Some say the year 2012 may not be the best time in American history to be a regular working stiff. There are serious head winds out there when it comes to getting ahead in addition to the job market being weak.
In a recent article on his blog former U.S. Labor Secretary Robert Reich, in discussing the recent dismal jobs report, made note of something few Americans seem to be aware of: that part of the jobs problem in the U.S. – along with the fact that all major economies around the world are slowing down – is that big American companies are still sitting on a huge pile of cash and, “They won’t invest it in new jobs because American consumers aren’t buying enough to justify the risk and expense of doing so. Yet American consumers don’t have the cash or the willingness to spend more. Not only are they worried about keeping their jobs, but their wages keep dropping.”
American wages have been dropping for some 25 years when adjusted for inflation. An average worker in the 1970’s had more purchasing power than the average American worker does now in 2012.
“The median wage continues to slide, adjusted for inflation. Average hourly earnings in May were up 2 cents – an increase of 1.7 percent from this time last year – but that’s less than the rate of inflation. And the value of their home – their biggest asset by far – is still declining. The average workweek slipped to 34.4 hours in May,” notes Reich.
Yet corporate profits are healthy largely because companies have found ways to keep payrolls down –such as substituting lower-paid contract workers, outsourcing good paying jobs abroad, using computers and new software applications.
“But that’s exactly the problem,” he says.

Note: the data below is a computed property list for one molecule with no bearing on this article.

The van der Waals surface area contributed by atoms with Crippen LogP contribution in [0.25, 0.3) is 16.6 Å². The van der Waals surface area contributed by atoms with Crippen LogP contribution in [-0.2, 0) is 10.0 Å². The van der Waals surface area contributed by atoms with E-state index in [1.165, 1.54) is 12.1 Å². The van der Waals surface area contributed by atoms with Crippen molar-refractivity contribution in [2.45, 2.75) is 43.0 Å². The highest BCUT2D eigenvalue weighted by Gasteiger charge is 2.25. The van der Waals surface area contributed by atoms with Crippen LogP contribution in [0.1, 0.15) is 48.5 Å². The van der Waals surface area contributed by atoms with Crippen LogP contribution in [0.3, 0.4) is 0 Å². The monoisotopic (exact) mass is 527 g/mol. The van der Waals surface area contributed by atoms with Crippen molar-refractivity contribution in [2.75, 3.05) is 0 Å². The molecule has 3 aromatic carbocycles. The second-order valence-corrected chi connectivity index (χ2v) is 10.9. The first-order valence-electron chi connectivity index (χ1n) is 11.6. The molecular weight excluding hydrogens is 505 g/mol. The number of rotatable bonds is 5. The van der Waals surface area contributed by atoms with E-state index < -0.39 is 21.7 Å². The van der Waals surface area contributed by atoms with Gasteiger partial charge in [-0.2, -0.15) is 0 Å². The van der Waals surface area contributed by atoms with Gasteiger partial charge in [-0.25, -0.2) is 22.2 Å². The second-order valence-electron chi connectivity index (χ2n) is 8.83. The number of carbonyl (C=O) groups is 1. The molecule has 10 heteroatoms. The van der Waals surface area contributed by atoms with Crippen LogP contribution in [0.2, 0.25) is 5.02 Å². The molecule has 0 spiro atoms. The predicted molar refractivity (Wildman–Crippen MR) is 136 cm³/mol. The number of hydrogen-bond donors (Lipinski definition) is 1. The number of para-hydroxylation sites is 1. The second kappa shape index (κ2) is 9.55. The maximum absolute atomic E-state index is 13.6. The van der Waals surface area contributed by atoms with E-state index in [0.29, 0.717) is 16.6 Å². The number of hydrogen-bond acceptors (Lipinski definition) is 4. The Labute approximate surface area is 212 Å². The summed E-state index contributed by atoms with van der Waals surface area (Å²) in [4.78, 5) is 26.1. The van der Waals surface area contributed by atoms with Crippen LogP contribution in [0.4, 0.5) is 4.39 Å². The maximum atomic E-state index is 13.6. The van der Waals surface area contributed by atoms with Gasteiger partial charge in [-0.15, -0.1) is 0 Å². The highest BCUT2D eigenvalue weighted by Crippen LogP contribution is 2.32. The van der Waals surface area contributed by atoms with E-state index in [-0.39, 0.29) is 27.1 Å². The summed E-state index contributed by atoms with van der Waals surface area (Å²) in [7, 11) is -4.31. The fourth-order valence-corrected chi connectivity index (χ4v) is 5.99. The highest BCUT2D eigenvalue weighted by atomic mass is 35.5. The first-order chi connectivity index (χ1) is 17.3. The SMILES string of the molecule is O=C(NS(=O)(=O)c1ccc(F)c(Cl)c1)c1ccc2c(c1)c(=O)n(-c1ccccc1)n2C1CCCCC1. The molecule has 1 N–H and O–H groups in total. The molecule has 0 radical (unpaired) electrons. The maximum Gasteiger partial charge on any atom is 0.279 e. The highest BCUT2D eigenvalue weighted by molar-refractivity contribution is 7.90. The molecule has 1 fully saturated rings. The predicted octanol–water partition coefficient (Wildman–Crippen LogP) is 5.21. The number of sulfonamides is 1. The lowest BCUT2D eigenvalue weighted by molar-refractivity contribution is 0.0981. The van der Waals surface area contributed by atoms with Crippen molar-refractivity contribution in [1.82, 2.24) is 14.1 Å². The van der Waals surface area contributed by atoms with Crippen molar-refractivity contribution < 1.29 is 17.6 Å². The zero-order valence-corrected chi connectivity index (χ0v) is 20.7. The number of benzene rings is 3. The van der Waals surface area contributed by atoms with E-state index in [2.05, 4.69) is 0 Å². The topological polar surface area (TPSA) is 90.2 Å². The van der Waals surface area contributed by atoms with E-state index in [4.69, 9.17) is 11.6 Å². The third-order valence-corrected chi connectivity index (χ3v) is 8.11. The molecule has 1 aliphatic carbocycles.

“In paring their payrolls, they’re paring their customers…and we no longer have any means of making up for the shortfall in consumer demand. Federal stimulus spending is over. In fact, state and local governments continue to lay off large numbers. The government cut 13,000 jobs in May. Instead of a boost, government cuts have become a considerable drag on the rest of the economy.”
Now comes word that workers at an Illinois plant for the manufacturer Caterpillar have been on strike for a month after rejecting a “concession-heavy contract” proposed by the company, say union officials. Last Friday workers rejected a second Caterpillar offer, by a vote of 504-116.
According to a new report by Nation of Change the contract “provided no raises, eliminated the defined benefits pension program, weakened seniority rights and required machinists to pay higher contributions for health care.”
“All of this, at a time when the company is making record profits. In fact, Fortune Magazine recently said the company is “crushing it” when it comes to profitability,” yet at the same time refuses to give its workers a raise while the company did see fit to increase its CEO’s pay by 60 percent.
The annual compensation of Caterpillar Inc.’s chairman and chief executive rose 60 percent in 2011, as the company posted record revenue of $60.1 billion.
Douglas Oberhelman earned $16.9 million in 2011 in salary, bonuses, stock and option awards and retirement plan contributions.
The typical American worker would have to work 244 years in order to earn what the average CEO makes in just one year.
Over the last 30 years, CEO pay has increased 127 times faster than worker pay, says the report.
- Mega Manufacturer Caterpillar Demands Concessions From Workers After Boosting CEO Pay By 60 Percent (thinkprogress.org)
- Caterpillar Machinists Strike Is Two Weeks Old & Holding Steady (talkingunion.wordpress.com)
- Gouging the Caterpillar Workers (counterpunch.org)
- Workers Go On Strike At Joliet Caterpillar Plant (chicago.cbslocal.com)
- There Is a Plague Loose Upon the Land (talesfromthelou.wordpress.com)
- Repost: There Is a Plague Loose Upon the Land (the evil Caterpillar management trying to screw its workers) (ghettoracer.wordpress.com)
- Striking Caterpillar workers rally at Joliet plant (suntimes.com)